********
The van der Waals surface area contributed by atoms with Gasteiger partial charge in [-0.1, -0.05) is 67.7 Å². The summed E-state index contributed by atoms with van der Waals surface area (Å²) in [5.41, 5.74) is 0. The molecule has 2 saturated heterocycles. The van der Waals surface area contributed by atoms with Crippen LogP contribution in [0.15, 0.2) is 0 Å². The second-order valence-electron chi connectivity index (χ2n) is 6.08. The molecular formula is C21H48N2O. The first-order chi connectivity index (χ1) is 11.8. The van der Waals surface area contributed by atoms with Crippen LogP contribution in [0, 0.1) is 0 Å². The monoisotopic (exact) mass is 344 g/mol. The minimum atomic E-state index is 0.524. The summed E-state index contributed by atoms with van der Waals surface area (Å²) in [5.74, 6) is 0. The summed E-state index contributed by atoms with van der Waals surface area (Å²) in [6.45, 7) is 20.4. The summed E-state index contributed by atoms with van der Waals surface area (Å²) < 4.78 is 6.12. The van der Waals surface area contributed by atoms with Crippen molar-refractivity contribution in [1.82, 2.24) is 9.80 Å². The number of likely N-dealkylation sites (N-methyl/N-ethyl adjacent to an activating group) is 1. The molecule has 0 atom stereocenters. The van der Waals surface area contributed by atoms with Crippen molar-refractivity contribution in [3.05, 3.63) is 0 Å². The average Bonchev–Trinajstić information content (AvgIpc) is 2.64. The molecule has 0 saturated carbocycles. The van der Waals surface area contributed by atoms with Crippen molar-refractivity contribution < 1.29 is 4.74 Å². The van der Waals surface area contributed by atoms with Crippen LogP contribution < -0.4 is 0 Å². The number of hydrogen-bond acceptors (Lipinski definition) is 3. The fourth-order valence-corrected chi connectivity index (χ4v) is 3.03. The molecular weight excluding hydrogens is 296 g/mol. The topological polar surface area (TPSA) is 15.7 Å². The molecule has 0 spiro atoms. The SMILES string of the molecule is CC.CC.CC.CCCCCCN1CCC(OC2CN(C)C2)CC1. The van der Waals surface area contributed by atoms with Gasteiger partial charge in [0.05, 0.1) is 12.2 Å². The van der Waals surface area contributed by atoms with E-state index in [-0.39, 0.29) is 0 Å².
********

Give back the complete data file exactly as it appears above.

The van der Waals surface area contributed by atoms with Gasteiger partial charge in [-0.1, -0.05) is 67.7 Å². The summed E-state index contributed by atoms with van der Waals surface area (Å²) in [5.41, 5.74) is 0. The molecule has 2 saturated heterocycles. The van der Waals surface area contributed by atoms with Crippen LogP contribution in [0.15, 0.2) is 0 Å². The second-order valence-electron chi connectivity index (χ2n) is 6.08. The molecular formula is C21H48N2O. The first-order chi connectivity index (χ1) is 11.8. The van der Waals surface area contributed by atoms with Crippen LogP contribution in [0, 0.1) is 0 Å². The monoisotopic (exact) mass is 344 g/mol. The minimum atomic E-state index is 0.524. The summed E-state index contributed by atoms with van der Waals surface area (Å²) in [5.74, 6) is 0. The summed E-state index contributed by atoms with van der Waals surface area (Å²) in [6.45, 7) is 20.4. The summed E-state index contributed by atoms with van der Waals surface area (Å²) < 4.78 is 6.12. The van der Waals surface area contributed by atoms with Crippen molar-refractivity contribution in [1.82, 2.24) is 9.80 Å². The number of likely N-dealkylation sites (N-methyl/N-ethyl adjacent to an activating group) is 1. The molecule has 0 atom stereocenters. The van der Waals surface area contributed by atoms with Crippen molar-refractivity contribution in [3.05, 3.63) is 0 Å². The average Bonchev–Trinajstić information content (AvgIpc) is 2.64. The molecule has 0 saturated carbocycles. The van der Waals surface area contributed by atoms with Crippen molar-refractivity contribution < 1.29 is 4.74 Å². The van der Waals surface area contributed by atoms with Crippen LogP contribution < -0.4 is 0 Å². The number of hydrogen-bond acceptors (Lipinski definition) is 3. The fourth-order valence-corrected chi connectivity index (χ4v) is 3.03. The molecular weight excluding hydrogens is 296 g/mol. The topological polar surface area (TPSA) is 15.7 Å². The molecule has 0 spiro atoms. The SMILES string of the molecule is CC.CC.CC.CCCCCCN1CCC(OC2CN(C)C2)CC1. The van der Waals surface area contributed by atoms with Gasteiger partial charge in [0.05, 0.1) is 12.2 Å². The van der Waals surface area contributed by atoms with E-state index in [-0.39, 0.29) is 0 Å².